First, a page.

The silent sports community lost a great friend when brain cancer claimed the life of Wayne Fish on February 14 at the age of 62. Wayne was best known in the silent sports world for his competitive pursuits in cross-country skiing and mountain biking. However, Wayne's adult life was interwoven in the silent sports scene in a variety of activities from running, road biking, sea kayaking to triathlon. His recreational and competitive pursuits in silent sports evolved over four decades, stemming from competitive motocross racing.
The endurance athlete
Wayne followed the popular surge of running in the 1970s and began running competitively in 10Ks and marathons. In the March 1973, Wayne and wife, Barb, rented their first pair of cross-country skis, starting, arguably, the greatest athletic passion of his life. Cross-country skiing was a great way to keep in shape for running and motocross, but soon cross-country skiing took precedent. Knee injuries sidelined Wayne from consistent competitive running, so he took up triathlon and road bike racing as substitutes.
The advent of the mountain bike sparked Wayne's immediate curiosity. Wayne enjoyed being physically active in the woods more so than on the roadways. His bike handling skills developed during his motocross days directly transferred to the mountain biking, and he proved that in competition. He found mountain biking didn't hurt his knees and carried over fairly well to cross-country skiing. If there was any passion that competed with Wayne's love for cross-country skiing, it was mountain biking.
After a series of knees surgeries, Wayne later became an avid sea kayaker. It wasn't too long before he was island hopping near his childhood home in Door County and among the Apostle Islands.
The volunteer and coach
Wayne was not only an active participant in but an active contributor to silent sports, particularly in his community of Rhinelander, Wisconsin. He started a ski shop, Fish Nordic. He was instrumental in developing and maintaining ski trails in the 1980s and mountain bike trails in the late 1990s, both at Camp Tesomas. He was also instrumental in the creation and maintenance of ski and mountain bike competitions on these trails.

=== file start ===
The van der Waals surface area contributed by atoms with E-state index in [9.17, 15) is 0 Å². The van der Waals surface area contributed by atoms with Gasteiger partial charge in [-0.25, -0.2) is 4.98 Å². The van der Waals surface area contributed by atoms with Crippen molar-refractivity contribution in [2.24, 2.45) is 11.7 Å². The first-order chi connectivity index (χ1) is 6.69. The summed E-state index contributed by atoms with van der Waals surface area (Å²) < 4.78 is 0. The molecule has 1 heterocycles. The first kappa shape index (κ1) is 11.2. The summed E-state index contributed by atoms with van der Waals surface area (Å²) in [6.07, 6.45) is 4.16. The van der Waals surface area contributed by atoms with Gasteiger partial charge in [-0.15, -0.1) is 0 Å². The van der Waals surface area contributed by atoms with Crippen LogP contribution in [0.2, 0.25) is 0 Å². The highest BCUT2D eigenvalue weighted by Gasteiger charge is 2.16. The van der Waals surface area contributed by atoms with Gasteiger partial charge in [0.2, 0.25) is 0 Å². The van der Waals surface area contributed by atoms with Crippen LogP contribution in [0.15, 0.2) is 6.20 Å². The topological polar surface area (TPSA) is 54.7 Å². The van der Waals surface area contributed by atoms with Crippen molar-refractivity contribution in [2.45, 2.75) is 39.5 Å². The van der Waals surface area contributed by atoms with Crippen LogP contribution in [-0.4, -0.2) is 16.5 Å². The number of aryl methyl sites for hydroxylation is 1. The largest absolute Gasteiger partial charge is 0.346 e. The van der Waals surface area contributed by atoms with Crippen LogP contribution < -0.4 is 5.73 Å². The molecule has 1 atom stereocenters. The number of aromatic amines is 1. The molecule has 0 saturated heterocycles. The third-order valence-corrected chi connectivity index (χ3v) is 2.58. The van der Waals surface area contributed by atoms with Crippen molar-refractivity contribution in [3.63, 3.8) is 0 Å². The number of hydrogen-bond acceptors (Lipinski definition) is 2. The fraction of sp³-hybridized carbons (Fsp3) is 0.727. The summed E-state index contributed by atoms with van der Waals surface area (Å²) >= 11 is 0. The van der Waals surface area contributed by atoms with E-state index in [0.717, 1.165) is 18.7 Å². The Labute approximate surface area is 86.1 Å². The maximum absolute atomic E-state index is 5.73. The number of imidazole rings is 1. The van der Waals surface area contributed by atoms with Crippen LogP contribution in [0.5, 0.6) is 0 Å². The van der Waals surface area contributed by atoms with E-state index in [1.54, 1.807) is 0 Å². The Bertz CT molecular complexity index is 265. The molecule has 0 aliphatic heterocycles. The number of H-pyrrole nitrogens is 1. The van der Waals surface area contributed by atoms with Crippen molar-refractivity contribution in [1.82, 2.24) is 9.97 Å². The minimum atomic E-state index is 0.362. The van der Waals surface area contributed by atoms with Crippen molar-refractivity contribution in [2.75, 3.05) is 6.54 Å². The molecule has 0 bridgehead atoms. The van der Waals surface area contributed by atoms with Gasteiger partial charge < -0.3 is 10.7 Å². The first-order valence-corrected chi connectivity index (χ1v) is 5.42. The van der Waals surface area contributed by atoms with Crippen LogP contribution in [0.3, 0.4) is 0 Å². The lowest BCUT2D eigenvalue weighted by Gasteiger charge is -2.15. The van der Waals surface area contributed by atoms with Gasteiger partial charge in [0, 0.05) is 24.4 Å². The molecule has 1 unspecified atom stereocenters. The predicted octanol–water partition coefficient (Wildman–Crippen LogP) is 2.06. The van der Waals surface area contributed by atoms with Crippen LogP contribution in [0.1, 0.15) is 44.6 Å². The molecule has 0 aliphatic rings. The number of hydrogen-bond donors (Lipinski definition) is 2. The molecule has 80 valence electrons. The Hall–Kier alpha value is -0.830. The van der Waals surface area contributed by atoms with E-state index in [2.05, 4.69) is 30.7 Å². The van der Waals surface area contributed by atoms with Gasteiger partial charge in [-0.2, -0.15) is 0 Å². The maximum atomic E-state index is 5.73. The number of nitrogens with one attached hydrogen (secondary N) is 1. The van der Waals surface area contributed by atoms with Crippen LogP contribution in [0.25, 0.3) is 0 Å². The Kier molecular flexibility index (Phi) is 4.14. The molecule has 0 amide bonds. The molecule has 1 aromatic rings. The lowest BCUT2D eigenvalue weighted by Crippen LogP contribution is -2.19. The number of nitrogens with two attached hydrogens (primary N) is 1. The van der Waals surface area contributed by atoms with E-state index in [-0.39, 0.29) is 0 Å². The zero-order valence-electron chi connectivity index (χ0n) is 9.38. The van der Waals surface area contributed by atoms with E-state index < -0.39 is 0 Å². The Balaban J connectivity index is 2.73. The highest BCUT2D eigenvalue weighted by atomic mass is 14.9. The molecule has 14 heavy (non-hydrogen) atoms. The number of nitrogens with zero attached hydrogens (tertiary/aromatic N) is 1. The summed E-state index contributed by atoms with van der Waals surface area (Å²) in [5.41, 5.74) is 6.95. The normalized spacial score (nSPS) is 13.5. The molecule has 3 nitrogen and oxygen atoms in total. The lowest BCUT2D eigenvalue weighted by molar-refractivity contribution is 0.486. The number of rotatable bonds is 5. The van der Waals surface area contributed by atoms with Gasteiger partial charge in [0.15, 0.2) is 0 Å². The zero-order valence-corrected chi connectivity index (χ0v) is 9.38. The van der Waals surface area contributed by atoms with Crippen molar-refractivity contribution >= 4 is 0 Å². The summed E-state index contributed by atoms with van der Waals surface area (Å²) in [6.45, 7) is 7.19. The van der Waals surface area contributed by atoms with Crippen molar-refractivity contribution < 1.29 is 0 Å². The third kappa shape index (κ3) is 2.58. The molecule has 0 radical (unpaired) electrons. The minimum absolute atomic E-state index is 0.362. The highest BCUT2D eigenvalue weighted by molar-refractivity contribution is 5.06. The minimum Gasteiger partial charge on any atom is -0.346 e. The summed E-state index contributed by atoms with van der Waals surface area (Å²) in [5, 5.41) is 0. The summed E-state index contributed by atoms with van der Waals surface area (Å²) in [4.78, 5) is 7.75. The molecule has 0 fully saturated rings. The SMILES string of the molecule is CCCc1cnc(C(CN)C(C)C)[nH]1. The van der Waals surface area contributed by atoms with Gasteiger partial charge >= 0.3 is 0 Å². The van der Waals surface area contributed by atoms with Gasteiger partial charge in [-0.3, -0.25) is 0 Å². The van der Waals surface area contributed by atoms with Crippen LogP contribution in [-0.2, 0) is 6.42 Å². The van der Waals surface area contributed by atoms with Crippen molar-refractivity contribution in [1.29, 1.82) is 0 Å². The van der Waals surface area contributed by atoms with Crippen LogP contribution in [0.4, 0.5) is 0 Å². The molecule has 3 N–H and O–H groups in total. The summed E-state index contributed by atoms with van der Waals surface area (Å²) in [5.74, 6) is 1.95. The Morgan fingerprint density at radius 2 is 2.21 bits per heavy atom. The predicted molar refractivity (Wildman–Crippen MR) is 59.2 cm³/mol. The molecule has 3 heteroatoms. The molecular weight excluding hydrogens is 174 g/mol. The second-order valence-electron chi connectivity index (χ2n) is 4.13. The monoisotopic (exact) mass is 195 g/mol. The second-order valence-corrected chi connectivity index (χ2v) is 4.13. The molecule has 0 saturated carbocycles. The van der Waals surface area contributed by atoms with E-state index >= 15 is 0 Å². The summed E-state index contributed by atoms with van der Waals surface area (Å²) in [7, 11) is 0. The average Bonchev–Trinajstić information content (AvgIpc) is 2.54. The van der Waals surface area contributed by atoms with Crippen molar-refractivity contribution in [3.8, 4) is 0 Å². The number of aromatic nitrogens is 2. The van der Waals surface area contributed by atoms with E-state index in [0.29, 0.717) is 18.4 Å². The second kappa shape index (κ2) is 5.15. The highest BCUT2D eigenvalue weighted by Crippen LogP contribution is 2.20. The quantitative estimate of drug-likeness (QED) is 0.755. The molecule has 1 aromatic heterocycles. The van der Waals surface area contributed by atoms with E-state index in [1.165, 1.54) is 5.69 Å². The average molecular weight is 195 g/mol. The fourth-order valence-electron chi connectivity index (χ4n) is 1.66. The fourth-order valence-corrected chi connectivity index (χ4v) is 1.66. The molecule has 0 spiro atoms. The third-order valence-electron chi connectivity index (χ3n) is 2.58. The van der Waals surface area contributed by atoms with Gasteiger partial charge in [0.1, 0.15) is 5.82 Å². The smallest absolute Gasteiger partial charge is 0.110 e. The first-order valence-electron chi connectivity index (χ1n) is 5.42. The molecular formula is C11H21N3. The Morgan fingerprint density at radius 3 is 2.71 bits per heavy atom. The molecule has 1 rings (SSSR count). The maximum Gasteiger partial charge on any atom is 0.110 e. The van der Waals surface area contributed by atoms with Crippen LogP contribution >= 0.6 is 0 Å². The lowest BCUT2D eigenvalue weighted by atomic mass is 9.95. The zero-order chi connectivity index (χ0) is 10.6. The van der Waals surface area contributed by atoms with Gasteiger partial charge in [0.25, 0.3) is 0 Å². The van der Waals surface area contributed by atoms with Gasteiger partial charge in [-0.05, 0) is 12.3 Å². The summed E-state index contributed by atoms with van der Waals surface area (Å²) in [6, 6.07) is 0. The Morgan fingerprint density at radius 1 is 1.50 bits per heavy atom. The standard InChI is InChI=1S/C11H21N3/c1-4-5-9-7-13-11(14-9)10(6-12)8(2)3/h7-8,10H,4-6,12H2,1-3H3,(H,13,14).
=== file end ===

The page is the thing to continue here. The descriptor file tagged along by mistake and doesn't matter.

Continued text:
Wayne was motivated to pass on his passion for these activities, particularly to the youth. His coaching experience started at Rhinelander Middle School's new running program. He would also support the cross-country ski program there and at the high school in a variety of roles from the early 1980s until his passing.
Athlete and coach education
Wayne valued education. He became the Technological Education instructor at the Rhinelander Middle School in the fall of 1971 - a position he held for 32 1/2 years before retiring. He also believed in the healthy lifestyle that silent sports provide. His technical aptitude sparked his curiosity in many aspects of cross-country skiing, such as training, technique and waxing. He was tirelessly driven to educate endurance athletes and enthusiasts.
Wayne lives on in spirit with those he positively influenced - none more than me.
A charitable fund is being created to further support ongoing education for endurance athletes and coaches in Wayne's upper Midwest community. People can donate to this cause. More information is available at caringbridge.org/visit/waynefish.
Celebration of life events
Wayne's life will be remembered in a number of ways, not least of all through the following events.
• The American Birkebeiner: The 38th annual American Birkebeiner would have been Wayne's 33rd straight Birkie. The American Birkebeiner Foundation allowed me, his son, wear his special race bib on his behalf. Jill Reimer and I also lit the torch at the opening ceremonies. It was a real honor to celebrate my dad alongside Butch Reimer, my former collegiate coach & the individual that recruited and encouraged me to get into coaching.
• Annual Wayne Fish Birthday Ski in the Porcupine Mountains: In late March every year, we will celebrate Wayne's birthday by continuing his traditional epic ski to the summit of the Porcupine Mountains.
• Rhinelander Mountain Bike Race: This spring race will continue on in his name and follow the mountain bike trails he was instrumental in developing, building and maintaining.
Strong to the end
Wayne not only displayed a strong competitive will in life, but the same was evident in his passing. Wayne strode toward the finish line of life head on and remained amazingly optimistic and actively engaged. He died with grace and dignity. Wayne's strength was there in the end as it was throughout his life, providing a lesson for all of us on how to embrace the time we're given.
Bryan Fish is the U.S. Ski Team Continental Cup Coach and former Central Cross Country (CXC) Elite Head coach as well as former Nordic skiing head coach at the University of Wisconsin-Green Bay for whom he competed as a skier from 1993 to 1998. He was named the 2007 U.S. Ski and Snowboard Association Cross Country Domestic and Development Coach of the Year.